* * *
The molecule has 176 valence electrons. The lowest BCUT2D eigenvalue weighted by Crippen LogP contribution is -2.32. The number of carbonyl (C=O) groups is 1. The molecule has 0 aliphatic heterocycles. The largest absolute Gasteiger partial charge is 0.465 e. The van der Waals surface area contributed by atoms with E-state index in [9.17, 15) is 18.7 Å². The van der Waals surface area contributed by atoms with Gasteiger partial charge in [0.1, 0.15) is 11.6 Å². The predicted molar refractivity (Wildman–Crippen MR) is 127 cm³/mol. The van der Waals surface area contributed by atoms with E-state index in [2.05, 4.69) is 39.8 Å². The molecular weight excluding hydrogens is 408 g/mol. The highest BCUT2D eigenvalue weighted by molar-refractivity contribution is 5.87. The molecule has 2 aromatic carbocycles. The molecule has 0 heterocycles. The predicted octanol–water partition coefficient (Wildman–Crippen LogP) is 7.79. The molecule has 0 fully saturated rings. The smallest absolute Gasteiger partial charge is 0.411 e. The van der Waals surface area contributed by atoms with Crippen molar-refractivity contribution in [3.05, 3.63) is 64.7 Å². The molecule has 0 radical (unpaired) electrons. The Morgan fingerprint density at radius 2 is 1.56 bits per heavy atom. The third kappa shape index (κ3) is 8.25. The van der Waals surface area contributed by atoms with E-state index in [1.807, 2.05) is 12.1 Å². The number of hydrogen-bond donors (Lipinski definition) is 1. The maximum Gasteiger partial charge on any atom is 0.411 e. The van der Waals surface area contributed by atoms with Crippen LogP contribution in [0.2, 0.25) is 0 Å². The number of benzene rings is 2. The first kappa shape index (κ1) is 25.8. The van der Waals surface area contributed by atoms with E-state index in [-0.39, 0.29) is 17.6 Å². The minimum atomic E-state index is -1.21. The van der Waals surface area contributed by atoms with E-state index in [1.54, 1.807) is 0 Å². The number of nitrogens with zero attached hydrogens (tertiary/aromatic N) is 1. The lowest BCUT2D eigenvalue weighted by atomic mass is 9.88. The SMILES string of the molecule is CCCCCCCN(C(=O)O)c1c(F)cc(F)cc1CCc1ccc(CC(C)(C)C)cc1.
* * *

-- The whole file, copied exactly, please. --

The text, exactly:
The molecule has 176 valence electrons. The lowest BCUT2D eigenvalue weighted by Crippen LogP contribution is -2.32. The number of carbonyl (C=O) groups is 1. The molecule has 0 aliphatic heterocycles. The largest absolute Gasteiger partial charge is 0.465 e. The van der Waals surface area contributed by atoms with E-state index in [9.17, 15) is 18.7 Å². The van der Waals surface area contributed by atoms with Gasteiger partial charge in [0.1, 0.15) is 11.6 Å². The predicted molar refractivity (Wildman–Crippen MR) is 127 cm³/mol. The van der Waals surface area contributed by atoms with E-state index in [2.05, 4.69) is 39.8 Å². The molecular weight excluding hydrogens is 408 g/mol. The highest BCUT2D eigenvalue weighted by molar-refractivity contribution is 5.87. The molecule has 2 aromatic carbocycles. The molecule has 0 heterocycles. The predicted octanol–water partition coefficient (Wildman–Crippen LogP) is 7.79. The molecule has 0 fully saturated rings. The smallest absolute Gasteiger partial charge is 0.411 e. The van der Waals surface area contributed by atoms with Crippen molar-refractivity contribution in [3.05, 3.63) is 64.7 Å². The molecule has 0 radical (unpaired) electrons. The Morgan fingerprint density at radius 2 is 1.56 bits per heavy atom. The third kappa shape index (κ3) is 8.25. The van der Waals surface area contributed by atoms with E-state index in [1.807, 2.05) is 12.1 Å². The number of hydrogen-bond donors (Lipinski definition) is 1. The maximum Gasteiger partial charge on any atom is 0.411 e. The van der Waals surface area contributed by atoms with Crippen LogP contribution in [0.2, 0.25) is 0 Å². The number of benzene rings is 2. The first kappa shape index (κ1) is 25.8. The van der Waals surface area contributed by atoms with E-state index in [-0.39, 0.29) is 17.6 Å². The minimum atomic E-state index is -1.21. The van der Waals surface area contributed by atoms with E-state index in [1.54, 1.807) is 0 Å². The number of nitrogens with zero attached hydrogens (tertiary/aromatic N) is 1. The lowest BCUT2D eigenvalue weighted by atomic mass is 9.88. The SMILES string of the molecule is CCCCCCCN(C(=O)O)c1c(F)cc(F)cc1CCc1ccc(CC(C)(C)C)cc1.